Interpersonal Skill: The Cornerstone of Good Leadership at any Level.
In every organization there are managers at different levels. Front line managers interact every day with employees; leading teams at the deck plate level. Middle managers oversee the front line managers and report to the top managers who are responsible for the overall direction of a company and its future potential. According to Organizational Behavior by Griffin and Moorhead, each level of management requires technical, interpersonal, conceptual, and diagnostic skill. The interesting part is that each level of management is different thus each requiring more emphasis on one skill over another (Griffin-Moorhead p12). While I agree that excellent technical skill is more important at the front line manager level then that of higher management, I have to disagree with the authors that interpersonal skill is less important as you move up the chain. Furthermore, I believe that this skill is unique in itself and should not be in the same category as the others as outlined in out text. Interpersonal skill is the ability to “communicate with, understand, and motivate individuals” and in my opinion is tremendously important if one wants to embrace organizational behavior at any level (Griffin-Moorhead P10). While Conceptual, Diagnostic and technical skill requirements fluctuate at different levels, I believe that interpersonal skill remains consistently important at each level of management. Using Frank Blake, CEO of Home Depot as an example, he demonstrates how interpersonal skill is equally important at the top executive management level and proves that it is a leadership cornerstone of any great manager.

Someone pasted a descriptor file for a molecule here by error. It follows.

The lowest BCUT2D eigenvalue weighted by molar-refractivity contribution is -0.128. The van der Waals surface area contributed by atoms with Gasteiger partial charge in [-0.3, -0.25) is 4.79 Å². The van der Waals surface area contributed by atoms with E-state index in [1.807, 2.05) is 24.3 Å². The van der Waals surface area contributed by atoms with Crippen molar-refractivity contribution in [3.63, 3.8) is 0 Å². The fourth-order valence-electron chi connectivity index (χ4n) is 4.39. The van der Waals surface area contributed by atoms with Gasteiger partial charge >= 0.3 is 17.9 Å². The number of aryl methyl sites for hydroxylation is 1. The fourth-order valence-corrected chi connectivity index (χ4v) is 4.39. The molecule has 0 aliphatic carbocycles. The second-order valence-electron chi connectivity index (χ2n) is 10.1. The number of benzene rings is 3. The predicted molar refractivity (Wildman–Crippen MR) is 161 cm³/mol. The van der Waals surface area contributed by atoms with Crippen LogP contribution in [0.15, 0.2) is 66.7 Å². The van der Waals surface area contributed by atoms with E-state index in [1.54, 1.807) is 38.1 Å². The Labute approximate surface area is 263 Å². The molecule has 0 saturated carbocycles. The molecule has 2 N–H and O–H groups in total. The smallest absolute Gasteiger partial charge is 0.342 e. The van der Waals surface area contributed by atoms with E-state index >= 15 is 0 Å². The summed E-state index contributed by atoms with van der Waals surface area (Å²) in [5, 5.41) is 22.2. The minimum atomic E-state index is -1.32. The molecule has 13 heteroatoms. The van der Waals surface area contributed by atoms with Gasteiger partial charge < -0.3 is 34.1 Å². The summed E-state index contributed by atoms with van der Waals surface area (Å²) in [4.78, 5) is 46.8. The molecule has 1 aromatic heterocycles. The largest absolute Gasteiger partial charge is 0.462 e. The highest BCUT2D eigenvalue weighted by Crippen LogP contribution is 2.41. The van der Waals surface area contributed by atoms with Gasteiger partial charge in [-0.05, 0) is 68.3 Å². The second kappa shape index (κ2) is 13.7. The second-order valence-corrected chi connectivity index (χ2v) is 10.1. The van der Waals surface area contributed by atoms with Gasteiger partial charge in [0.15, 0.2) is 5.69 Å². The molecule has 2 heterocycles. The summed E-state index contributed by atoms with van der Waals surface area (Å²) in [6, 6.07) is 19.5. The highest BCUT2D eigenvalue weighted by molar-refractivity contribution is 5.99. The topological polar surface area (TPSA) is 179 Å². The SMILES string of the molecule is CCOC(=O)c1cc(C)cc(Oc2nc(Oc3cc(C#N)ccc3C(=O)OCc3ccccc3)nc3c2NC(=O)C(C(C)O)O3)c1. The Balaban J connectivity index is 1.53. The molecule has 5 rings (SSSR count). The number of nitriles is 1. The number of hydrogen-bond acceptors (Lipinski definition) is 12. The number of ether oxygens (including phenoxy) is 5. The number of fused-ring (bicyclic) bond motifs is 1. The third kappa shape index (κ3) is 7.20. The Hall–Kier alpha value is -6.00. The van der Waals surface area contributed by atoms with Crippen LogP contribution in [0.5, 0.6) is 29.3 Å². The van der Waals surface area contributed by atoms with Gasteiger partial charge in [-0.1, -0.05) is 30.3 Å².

The definition of management is “the ability to get things done through people” (Hill-McShane p4). This may be what management is however, how well one achieves this and the effectiveness of the process he or she uses to get there, dictates how good of a manager they are. If interpersonal skill is the “ability to communicate with, understand, and motivate [people]” then how can it be less important for senior executives (Griffin-Moorhead p10)? Interpersonal skill should not be compartmentalized with the other managerial skills. Its importance should not fluctuate, it is equally important at all levels. Great senior leaders inspire, they are trusted, and most of all employees at all levels can relate to and understand them.
There are few who embrace this concept and embody the idea that “People represent the essence of an organization regardless of the size of the organization or the technology it uses” more then Frank Blake, the CEO of Home Depot. Chosen as one of 2008’s best managers by Business Week Magazine, Mr. Blake is an experienced manager who through outstanding interpersonal skill, uses his best and most effect resource; his people. The former Deputy Secretary for the United States Department of Energy, Mr. Blake has been around. As a top executive of General...